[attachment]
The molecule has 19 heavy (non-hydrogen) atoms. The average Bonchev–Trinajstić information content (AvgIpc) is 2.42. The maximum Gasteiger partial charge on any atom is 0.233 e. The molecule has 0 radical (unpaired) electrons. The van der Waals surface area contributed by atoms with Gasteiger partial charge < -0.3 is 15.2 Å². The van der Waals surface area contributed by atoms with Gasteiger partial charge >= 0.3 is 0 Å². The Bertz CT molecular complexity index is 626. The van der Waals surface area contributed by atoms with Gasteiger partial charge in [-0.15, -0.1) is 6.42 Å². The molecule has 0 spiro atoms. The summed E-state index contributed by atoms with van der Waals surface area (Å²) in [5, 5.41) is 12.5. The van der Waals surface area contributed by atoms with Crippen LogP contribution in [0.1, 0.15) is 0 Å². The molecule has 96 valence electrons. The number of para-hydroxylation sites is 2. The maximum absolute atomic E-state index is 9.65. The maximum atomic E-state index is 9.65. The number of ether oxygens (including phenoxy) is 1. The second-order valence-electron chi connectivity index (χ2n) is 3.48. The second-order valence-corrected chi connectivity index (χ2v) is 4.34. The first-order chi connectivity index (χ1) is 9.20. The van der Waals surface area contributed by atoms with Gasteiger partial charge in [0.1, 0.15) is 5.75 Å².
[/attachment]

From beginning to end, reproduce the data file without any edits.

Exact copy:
The molecule has 19 heavy (non-hydrogen) atoms. The average Bonchev–Trinajstić information content (AvgIpc) is 2.42. The maximum Gasteiger partial charge on any atom is 0.233 e. The molecule has 0 radical (unpaired) electrons. The van der Waals surface area contributed by atoms with Gasteiger partial charge < -0.3 is 15.2 Å². The van der Waals surface area contributed by atoms with Gasteiger partial charge >= 0.3 is 0 Å². The Bertz CT molecular complexity index is 626. The van der Waals surface area contributed by atoms with Gasteiger partial charge in [-0.15, -0.1) is 6.42 Å². The molecule has 0 spiro atoms. The summed E-state index contributed by atoms with van der Waals surface area (Å²) in [5, 5.41) is 12.5. The van der Waals surface area contributed by atoms with Crippen LogP contribution in [0.1, 0.15) is 0 Å². The molecule has 96 valence electrons. The number of para-hydroxylation sites is 2. The maximum absolute atomic E-state index is 9.65. The maximum atomic E-state index is 9.65. The number of ether oxygens (including phenoxy) is 1. The second-order valence-electron chi connectivity index (χ2n) is 3.48. The second-order valence-corrected chi connectivity index (χ2v) is 4.34. The first-order chi connectivity index (χ1) is 9.20. The van der Waals surface area contributed by atoms with Gasteiger partial charge in [0.1, 0.15) is 5.75 Å².